Kevin Maeda left Citrus Valley and seemed dominating at Pepperdine.
Sophomore Jordan Steele and freshman Carlos de la Torre, a pair of growing and glowing athletes from San Bernardino Valley, copped a prestigious honor from their school.
We could talk about Eli Opsahl, Claire Graves and the Bowens siblings, Billy and Emerald.
It’s that time of year when college graduations have just taken place around Southern California, the entire Golden State, not to mention the entire nation. There are approximately 5,300 4-year colleges in the United States. There’s no reason why kids from this area can’t be at one of those places.
If you’re an athlete, you only increase your chances.
Pell grants, academic scholarships, merit awards, plus other financial options, are available for anyone who desires to get a college education.
So why are we talking education in a sports section?
Most readers turn to this section for updates on scores, features, think pieces and, perhaps, features on interesting athletically connected people from the area.
That’s for another section, right?
Here’s the reasoning: Athletics doesn’t happen unless the academics are in place, right?
Take Maeda as an example. Known far more on the sports section for his top-flight running at Citrus Valley, this kid graduated from Blackhawks silks with plenty of classroom accolades. More, in fact.
Off he goes to Pepperdine — not exactly a minor education achievement, folks — and he takes off.
We’re not talking cross-country or track.
Having just graduated from the Malibu-based campus, he got something called the #WCCREPRESENT award. Student-athletes who log in time in leadership roles are honored.
Stuff like this:
• Leadership council, co-president.
• Student-athlete advisory committee.
• School’s leadership council.
• Pepperdine’s Male Scholar-Athlete of the Year.
In case we forgot to mention his athletics, Maeda managed to produce a 31.04.9-clocking — second fastest 10K in school history.
Third best over 8K (24:38.7), second fastest 5,000-meter (14:35.20) and fifth fastest 1,500-meter (3:58.50).
Graduated with a chemistry degree (3.92 GPA). He’s headed for UCLA dental school.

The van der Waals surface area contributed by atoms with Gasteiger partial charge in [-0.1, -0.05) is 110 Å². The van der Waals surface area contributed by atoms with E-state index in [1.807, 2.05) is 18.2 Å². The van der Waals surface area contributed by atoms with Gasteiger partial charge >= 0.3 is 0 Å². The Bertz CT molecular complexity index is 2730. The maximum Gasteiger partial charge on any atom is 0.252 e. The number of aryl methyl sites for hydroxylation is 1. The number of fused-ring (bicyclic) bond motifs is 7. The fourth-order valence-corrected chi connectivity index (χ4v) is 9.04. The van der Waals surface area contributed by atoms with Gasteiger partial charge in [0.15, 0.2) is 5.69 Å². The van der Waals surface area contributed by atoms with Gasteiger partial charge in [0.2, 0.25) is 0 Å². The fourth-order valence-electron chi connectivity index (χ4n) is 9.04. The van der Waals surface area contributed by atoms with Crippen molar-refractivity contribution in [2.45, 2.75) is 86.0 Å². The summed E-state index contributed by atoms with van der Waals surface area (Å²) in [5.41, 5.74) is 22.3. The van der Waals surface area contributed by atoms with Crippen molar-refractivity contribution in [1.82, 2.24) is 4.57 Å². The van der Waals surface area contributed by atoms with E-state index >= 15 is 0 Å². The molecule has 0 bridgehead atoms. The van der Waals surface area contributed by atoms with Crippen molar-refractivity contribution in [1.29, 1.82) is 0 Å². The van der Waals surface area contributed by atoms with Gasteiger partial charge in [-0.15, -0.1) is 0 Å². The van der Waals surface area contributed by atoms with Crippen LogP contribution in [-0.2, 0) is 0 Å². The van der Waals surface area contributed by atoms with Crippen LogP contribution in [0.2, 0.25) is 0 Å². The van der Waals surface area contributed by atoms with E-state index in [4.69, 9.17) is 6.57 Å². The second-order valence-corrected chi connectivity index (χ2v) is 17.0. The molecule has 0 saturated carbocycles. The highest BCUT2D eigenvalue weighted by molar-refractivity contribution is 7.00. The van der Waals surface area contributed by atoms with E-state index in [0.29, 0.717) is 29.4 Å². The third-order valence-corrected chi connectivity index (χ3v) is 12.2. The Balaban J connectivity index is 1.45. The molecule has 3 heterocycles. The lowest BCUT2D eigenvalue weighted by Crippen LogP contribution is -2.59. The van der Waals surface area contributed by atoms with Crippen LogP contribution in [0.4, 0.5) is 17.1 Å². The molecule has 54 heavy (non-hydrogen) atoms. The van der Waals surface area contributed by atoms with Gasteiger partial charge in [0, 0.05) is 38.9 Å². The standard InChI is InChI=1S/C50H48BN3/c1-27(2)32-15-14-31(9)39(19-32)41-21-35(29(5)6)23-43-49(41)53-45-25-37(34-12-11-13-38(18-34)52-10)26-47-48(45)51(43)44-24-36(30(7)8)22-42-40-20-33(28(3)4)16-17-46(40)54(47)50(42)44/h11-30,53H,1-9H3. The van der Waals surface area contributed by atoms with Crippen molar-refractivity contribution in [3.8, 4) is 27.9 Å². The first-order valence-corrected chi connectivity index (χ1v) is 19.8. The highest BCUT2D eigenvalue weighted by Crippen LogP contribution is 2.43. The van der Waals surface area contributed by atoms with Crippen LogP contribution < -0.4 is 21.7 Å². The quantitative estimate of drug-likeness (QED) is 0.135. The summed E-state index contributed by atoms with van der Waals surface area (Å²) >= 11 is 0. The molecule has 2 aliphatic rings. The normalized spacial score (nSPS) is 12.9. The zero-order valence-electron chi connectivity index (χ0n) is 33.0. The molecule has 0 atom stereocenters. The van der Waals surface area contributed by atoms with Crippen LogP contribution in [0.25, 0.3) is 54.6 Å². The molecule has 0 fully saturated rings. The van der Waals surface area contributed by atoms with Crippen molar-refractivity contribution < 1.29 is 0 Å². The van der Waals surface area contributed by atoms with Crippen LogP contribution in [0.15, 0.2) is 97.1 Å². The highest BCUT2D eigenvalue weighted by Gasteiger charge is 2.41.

Just caught a glance at a Tweet that showed a photo — I lost count at 19 — surrounding SBVC women’s soccer coach Kristen Hauge.
Not sure if they were all graduates from the May commencement, but it sure looked impressive.
Look around at a few of this year’s high school grads. Opsahl (Redlands East Valley), a heroic 1,500-meter runner, is headed for Cal Poly-San Luis Obispo.
A year, or so, ago, we were celebrating Citrus Valley distance star Claire Graves’ full ride to Boise State. By the way, that’s where REV footballer Billy Bowens landed. His sister, Emerald, pulled a scholarship to Nevada-Las Vegas.
We’d been writing about those kids for years, but never mentioned a GPA or any academic achievements. Too bad.
As for Steele, a Hemet Tahquitz product, and de la Torre, who came over from Riverside Patriot High, the school tabbed them with the William J. Harrison Jr. Memorial Award.
That comes with a scholarship for their next stop.
Steele played middle of the field for the practically peerless Lady Wolverines’ soccer side.
She has landed a scholarship at Louisiana State University-Alexandria.
De la Torre, a conference 800 and 1,500 champion, was a second team All-American after copping sixth in the 5,000.
He was a cross-country superstar, helping land SBVC its 22nd straight conference championship, taking eighth at State last November.
There’s no telling where he’ll wind up after his sophomore season.
Few probably remember William Harrison Jr., a 1935 SBVC graduate who owned Harrison Sporting Goods. This guy was a giver.
By 1947, he annually awarded a Harrison Sporting Goods trophy to the top campus athlete. It’s only grown since then.
Athletics and academics. There are way, way, way too many people participating in sports that aren’t matching that same effort in the classroom.
Can’t name all the college graduates. Some head for schools that no one from these parts have ever heard from before. Midwestern schools.
Small campuses. NAIA, as opposed to NCAA. Different academic standards.
Money’s being offered to Californians who want to get educated.
If they’re an athlete, so much the better. It just adds to the scholarship award.
All you have to do is pay the price.